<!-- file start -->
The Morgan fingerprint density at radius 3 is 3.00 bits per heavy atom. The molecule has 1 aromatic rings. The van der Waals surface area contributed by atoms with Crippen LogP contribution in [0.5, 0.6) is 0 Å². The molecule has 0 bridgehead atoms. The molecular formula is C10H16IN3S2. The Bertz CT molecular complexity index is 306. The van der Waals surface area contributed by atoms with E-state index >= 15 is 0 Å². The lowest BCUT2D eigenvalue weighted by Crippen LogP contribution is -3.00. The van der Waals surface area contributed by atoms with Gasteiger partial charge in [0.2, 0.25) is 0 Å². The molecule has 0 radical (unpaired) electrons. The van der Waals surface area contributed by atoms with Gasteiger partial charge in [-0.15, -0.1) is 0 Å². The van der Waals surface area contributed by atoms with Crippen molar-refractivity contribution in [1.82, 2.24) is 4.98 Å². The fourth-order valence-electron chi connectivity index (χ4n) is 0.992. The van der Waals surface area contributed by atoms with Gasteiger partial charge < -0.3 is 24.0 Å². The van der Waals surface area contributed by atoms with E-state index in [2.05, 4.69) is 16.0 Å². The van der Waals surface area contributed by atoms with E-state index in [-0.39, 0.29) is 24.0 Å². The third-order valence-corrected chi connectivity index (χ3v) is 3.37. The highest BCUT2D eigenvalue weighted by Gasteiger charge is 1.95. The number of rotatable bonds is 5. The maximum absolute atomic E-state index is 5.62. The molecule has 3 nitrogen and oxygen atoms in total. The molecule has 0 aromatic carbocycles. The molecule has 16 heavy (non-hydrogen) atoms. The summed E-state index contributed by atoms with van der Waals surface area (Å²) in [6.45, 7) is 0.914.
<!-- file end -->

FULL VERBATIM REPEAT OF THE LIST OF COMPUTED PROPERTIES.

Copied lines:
The Morgan fingerprint density at radius 3 is 3.00 bits per heavy atom. The molecule has 1 aromatic rings. The van der Waals surface area contributed by atoms with Crippen LogP contribution in [0.5, 0.6) is 0 Å². The molecule has 0 bridgehead atoms. The molecular formula is C10H16IN3S2. The Bertz CT molecular complexity index is 306. The van der Waals surface area contributed by atoms with E-state index >= 15 is 0 Å². The lowest BCUT2D eigenvalue weighted by Crippen LogP contribution is -3.00. The van der Waals surface area contributed by atoms with Gasteiger partial charge in [0.2, 0.25) is 0 Å². The molecule has 0 radical (unpaired) electrons. The van der Waals surface area contributed by atoms with Gasteiger partial charge in [-0.15, -0.1) is 0 Å². The van der Waals surface area contributed by atoms with Crippen molar-refractivity contribution in [1.82, 2.24) is 4.98 Å². The fourth-order valence-electron chi connectivity index (χ4n) is 0.992. The van der Waals surface area contributed by atoms with Gasteiger partial charge < -0.3 is 24.0 Å². The van der Waals surface area contributed by atoms with E-state index in [2.05, 4.69) is 16.0 Å². The van der Waals surface area contributed by atoms with E-state index in [-0.39, 0.29) is 24.0 Å². The third-order valence-corrected chi connectivity index (χ3v) is 3.37. The highest BCUT2D eigenvalue weighted by Gasteiger charge is 1.95. The number of rotatable bonds is 5. The maximum absolute atomic E-state index is 5.62. The molecule has 3 nitrogen and oxygen atoms in total. The molecule has 0 aromatic carbocycles. The molecule has 16 heavy (non-hydrogen) atoms. The summed E-state index contributed by atoms with van der Waals surface area (Å²) in [6.45, 7) is 0.914.